As for my story, I’d been considering writing about an Aspie character and in many ways, the Narrator in Novel Now Finished fits the bill perfectly.
Am I comfortable cannibalizing elements of my life for a story? Of course I am. There are things from my life that I’ve put into my stories that demanded to be there. The more I resisted adding personal bits, the more they wound themselves into it. So, in they went.
And as I go through Novel Now Finished, I’ll be looking for places to accentuate her Asperger’s characteristics, whether it’s her speech or her focused attention on a particular goal. I’m also going to look at my own particular habits and peculiarities, in order to flesh the Narrator out a little more, ground her in reality.
It should be interesting.
Writing usually is.
 I make sure to identify my Aspie-ness in a moment that seems ideal, usually, when the conversation has gone from superficial politeness to an actual conversation, where the other person and I are getting to know each other a little better. Most of the time, this engenders an acceptance from the other person. Most of the time.
…..and here’s how it manifests in me – it’s like navigating the world with a paint pallet, but with half the colors. This means I will miss some social cues and over-analyze every word and encounter until my head hurts. The knowledge that I’m (unofficially) an Asperger’s has been enlightening – finally, as I look back on my life, things started to make sense. My unofficial diagnosis occurred in 2009, when three separate counselors in two different cities within a six-week period asked me if I was Asperger’s. Never having heard of it before, the answer was naturally “No”. Being officially diagnosed is on my List of Things to Do, and it wasn’t until recently that I’ve been able to find sources that would help (one is in Los Angeles).
How did I survive all this time?
Well, as it turns out, theater probably saved me in a way nothing else could have. I got involved with theater at the age of three and eventually joined and several local theater troupes, as well as acting classes in college. This gave me a safe way to explore relationships within context and having a script is really helpful.  Theater is about trust and collaboration – if you didn’t trust your fellow thespians and techies, then there was a problem. In this scenario, I had to learn who I could trust so I could work with them.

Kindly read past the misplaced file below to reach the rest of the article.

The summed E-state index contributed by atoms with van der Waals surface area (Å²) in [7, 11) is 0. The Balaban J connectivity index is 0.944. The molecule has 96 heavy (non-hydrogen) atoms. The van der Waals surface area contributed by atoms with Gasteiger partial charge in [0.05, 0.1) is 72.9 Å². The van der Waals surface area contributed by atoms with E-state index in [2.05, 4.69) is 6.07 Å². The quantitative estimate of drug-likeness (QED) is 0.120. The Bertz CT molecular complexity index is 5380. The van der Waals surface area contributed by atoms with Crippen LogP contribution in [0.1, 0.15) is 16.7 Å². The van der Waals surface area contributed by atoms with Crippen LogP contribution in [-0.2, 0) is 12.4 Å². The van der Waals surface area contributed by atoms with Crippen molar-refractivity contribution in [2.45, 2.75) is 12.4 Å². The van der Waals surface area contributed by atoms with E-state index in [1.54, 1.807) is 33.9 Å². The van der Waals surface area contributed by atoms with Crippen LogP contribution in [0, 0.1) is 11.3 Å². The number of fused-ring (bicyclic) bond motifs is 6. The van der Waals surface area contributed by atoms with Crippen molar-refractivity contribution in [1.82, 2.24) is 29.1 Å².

Outside of theater, I tended to be on my own. I liked being with my friends and doing stuff with them, but it also takes a LOT of energy to just be ‘normal’ enough to interact with people and social situations. I’m also an empath, so I can feel what everyone else is feeling at any given time. For example, while I might not be able to pick up on physical behaviors when someone is lying to me, I can definitely feel it when it happens.
What does it feel like to be lied to? That’s a really good question and I’m sure it’s different for everyone. For me, it’s like being sucker-punched so hard, that I’m knocked out of the situation for a few seconds. When that feeling passes, I’m no longer able to view things as they had been. Everything feels fragile – too bright, too dark, too uncertain. Unreal. I’m unable to know for certain that what I’d been experiencing before the lie was true or if it was also a lie. So I will go quiet and shrink back into myself and observe.
And I do that a lot – observing. I watch how people behave with each other and if an action is confusing to me, I’ll find a way to ask about it. This is helpful both as an actor and as a writer, which is another thing that helps me survive, analyze and negotiate this world. As it turns out, I seem to have a pretty good grasp on seeing what’s going on around me. Interpretation is no longer out of the question. Case in point – about two years ago, I watched two people meet for the first time. There was nothing unusual about their meeting, nothing I could point my finger at with any conviction and say, “This was the catalyst.” But something pinged in my mind as I watched them and I remember thinking, This will develop into something, they will be a couple before the month is out. Lo, and behold, they were and still are.